Roe of sand lance

The roe of shiwaikanago, a species of sand lance, is deposited on brown seaweed called akamoku in Hakodate Usujiri, Hokkaido, Japan, May 9, 2013. The gourd-like vesicles and branches of the algae reminded me of some pattern made up of monograms. I took this shot, picturing in my mind how these freshly-deposited eggs were going to grow slowly among the swaying seaweed. (Photograph by Toru Kasuya)

<p>These golden gobies made a discarded bottle on the sea floor their home, Osezaki, Nishi-Izu, Shizuoka Prefecture, Japan, Nov. 6, 2016. I felt as if the couple came up to greet me at the door. (Photograph by Toru Kasuya) </p>
Blue bottle – golden goby

These golden gobies made a discarded bottle on the sea floor their home, Osezaki, Nishi-Izu, Shizuoka Prefecture, Japan, Nov. 6, 2016. I felt as if the couple came up to greet me at the door. (Photograph by Toru Kasuya)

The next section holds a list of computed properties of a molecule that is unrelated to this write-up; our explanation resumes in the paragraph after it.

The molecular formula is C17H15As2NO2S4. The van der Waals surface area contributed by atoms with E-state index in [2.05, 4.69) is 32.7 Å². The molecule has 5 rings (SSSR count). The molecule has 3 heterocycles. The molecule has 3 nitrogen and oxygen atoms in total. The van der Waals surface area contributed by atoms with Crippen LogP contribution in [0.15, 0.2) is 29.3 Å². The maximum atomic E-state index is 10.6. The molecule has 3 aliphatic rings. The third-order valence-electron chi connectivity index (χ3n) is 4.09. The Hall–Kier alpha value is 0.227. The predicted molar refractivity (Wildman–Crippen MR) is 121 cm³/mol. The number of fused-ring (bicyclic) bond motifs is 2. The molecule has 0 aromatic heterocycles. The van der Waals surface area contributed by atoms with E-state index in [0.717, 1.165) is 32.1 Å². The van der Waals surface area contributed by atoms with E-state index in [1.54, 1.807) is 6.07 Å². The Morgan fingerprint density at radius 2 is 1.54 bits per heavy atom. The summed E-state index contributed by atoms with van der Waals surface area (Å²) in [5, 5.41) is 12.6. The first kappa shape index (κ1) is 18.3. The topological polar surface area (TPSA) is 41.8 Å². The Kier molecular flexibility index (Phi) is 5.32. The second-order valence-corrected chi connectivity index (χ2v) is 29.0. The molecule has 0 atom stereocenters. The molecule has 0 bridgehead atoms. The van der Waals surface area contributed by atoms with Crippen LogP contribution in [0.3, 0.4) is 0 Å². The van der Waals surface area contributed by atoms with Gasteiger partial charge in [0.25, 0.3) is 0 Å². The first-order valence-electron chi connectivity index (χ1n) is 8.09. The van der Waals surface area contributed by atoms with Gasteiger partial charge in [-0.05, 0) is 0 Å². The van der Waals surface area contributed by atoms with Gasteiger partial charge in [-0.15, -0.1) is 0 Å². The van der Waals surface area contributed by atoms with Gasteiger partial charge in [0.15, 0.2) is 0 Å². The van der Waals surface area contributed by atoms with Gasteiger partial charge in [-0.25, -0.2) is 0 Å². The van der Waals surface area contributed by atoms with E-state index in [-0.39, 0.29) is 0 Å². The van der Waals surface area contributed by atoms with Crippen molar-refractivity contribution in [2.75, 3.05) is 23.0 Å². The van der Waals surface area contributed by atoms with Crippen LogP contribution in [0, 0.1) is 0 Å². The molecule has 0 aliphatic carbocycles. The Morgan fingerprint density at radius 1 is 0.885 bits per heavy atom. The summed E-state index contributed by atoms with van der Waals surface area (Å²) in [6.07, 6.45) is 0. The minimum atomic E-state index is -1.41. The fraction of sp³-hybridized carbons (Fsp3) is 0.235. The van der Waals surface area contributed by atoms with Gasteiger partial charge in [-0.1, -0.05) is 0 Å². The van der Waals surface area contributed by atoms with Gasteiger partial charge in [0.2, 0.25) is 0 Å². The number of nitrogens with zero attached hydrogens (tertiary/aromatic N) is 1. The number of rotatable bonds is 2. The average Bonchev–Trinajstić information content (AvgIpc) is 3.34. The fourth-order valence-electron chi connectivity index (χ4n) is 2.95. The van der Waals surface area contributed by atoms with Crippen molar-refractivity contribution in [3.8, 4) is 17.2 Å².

<p>Large pectoral fins of the oriental flying gurnardsem remind us of airplane wings in Osezaki, Nishi-Izu, Shizuoka Prefecture, Japan, May 31, 2015. The fish glides its way very low over the sea floor. (Photograph by Toru Kasuya) </p>
Gliding

Large pectoral fins of the oriental flying gurnardsem remind us of airplane wings in Osezaki, Nishi-Izu, Shizuoka Prefecture, Japan, May 31, 2015. The fish glides its way very low over the sea floor. (Photograph by Toru Kasuya)

<p>It is still winter in Rausu, Shiretoko Rausu, Hokkaido, Japan, March 8, 2017. With a lot of snow remaining, a monotone landscape stretches out. Yet, once you go under the water, there are amazingly colorful kelps and seaweeds. (Photograph by Toru Kasuya) </p>
Gagome kelp

It is still winter in Rausu, Shiretoko Rausu, Hokkaido, Japan, March 8, 2017. With a lot of snow remaining, a monotone landscape stretches out. Yet, once you go under the water, there are amazingly colorful kelps and seaweeds. (Photograph by Toru Kasuya)